Facebook tells employees, 'build something' -- with a table saw
With its new woodshop, Facebook hopes employees will chomp at the bit to build things that won't crash
IDG News Service - Facebook's motto may be "move fast and break things," but the 3,000 employees at its headquarters in Menlo Park, California, now have the chance to do just the opposite.
To attract workers and keep them happy, the social network offers many well-known perks including free on-campus dining, a gym, and shuttle buses to and from San Francisco. But if those aren't cutting it, here's one that might do, literally: a woodshop.
The 3,000-plus square-foot facility houses more than a dozen pieces of machinery including table saws, lathes, drill presses, sanders and a laser engraver. The idea is to give employees an opportunity to exercise another part of their brain, get their creative juices flowing and build something beyond their usual output of webpages, mobile updates and other products that don't exist outside of a computer screen.
And, Facebook hopes the shop will inspire employees to apply some new thinking to the jobs they were hired to do.
Hans Lintermans, a Facebook product manager in marketing, visits the woodshop at least once a week, sometimes during his lunch break, to work on any number of projects. On Thursday he was busy doing some polishing on a cutting board for cooking. Before that he made a two-by-six-foot table out of solid redwood he picked up from a local lumber yard.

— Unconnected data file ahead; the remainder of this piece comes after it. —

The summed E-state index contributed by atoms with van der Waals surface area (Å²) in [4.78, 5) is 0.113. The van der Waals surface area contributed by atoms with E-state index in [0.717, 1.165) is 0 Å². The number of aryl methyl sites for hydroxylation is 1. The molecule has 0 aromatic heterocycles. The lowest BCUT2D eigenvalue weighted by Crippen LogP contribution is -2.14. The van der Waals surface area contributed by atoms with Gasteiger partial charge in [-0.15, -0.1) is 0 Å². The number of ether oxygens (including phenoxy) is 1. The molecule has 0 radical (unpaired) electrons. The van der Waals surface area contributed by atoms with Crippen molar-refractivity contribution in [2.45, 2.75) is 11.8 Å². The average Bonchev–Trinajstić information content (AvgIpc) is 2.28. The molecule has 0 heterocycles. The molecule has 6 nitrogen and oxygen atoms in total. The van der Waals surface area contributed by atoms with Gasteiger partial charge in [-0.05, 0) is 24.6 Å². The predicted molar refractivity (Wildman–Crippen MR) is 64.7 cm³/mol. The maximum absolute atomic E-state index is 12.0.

Next on the list? Maybe a butcher block, the craftsman said.
Facebook is famous for its hackathons -- usually anything-goes, all-night coding workshops that are meant to spawn new product concepts and prototypes.
But the woodshop, Lintermans said, is just as exciting, if not more so. "It helps me to unwind and think outside the box," he said.
Some other Facebook employees are still making up their minds.
"It's a perk," said Sean Nicolay, a software engineer who had stepped in for an introductory three-hour training session on how to safely use the machines.
Ted Kalaw, another software engineer, called it an extension -- albeit a more hands-on one -- of the culture the company tries to foster around creativity.
The woodshop is located just off the busy boulevard of cyclists and walkers that bisects the company's main quad. It sits adjacent to Facebook's Analog Research Lab, a screen printing studio and workshop.
There are all sorts of stylized posters adorning the walls of Facebook's buildings, bearing corporate mantras like "Stay Focused and Keep Shipping," or "The Foolish Wait." The Analog Research Lab is where those posters and other "offline" handiwork is produced.
Think of the woodshop, then, as the 3-D cousin to that lab, with sawdust.
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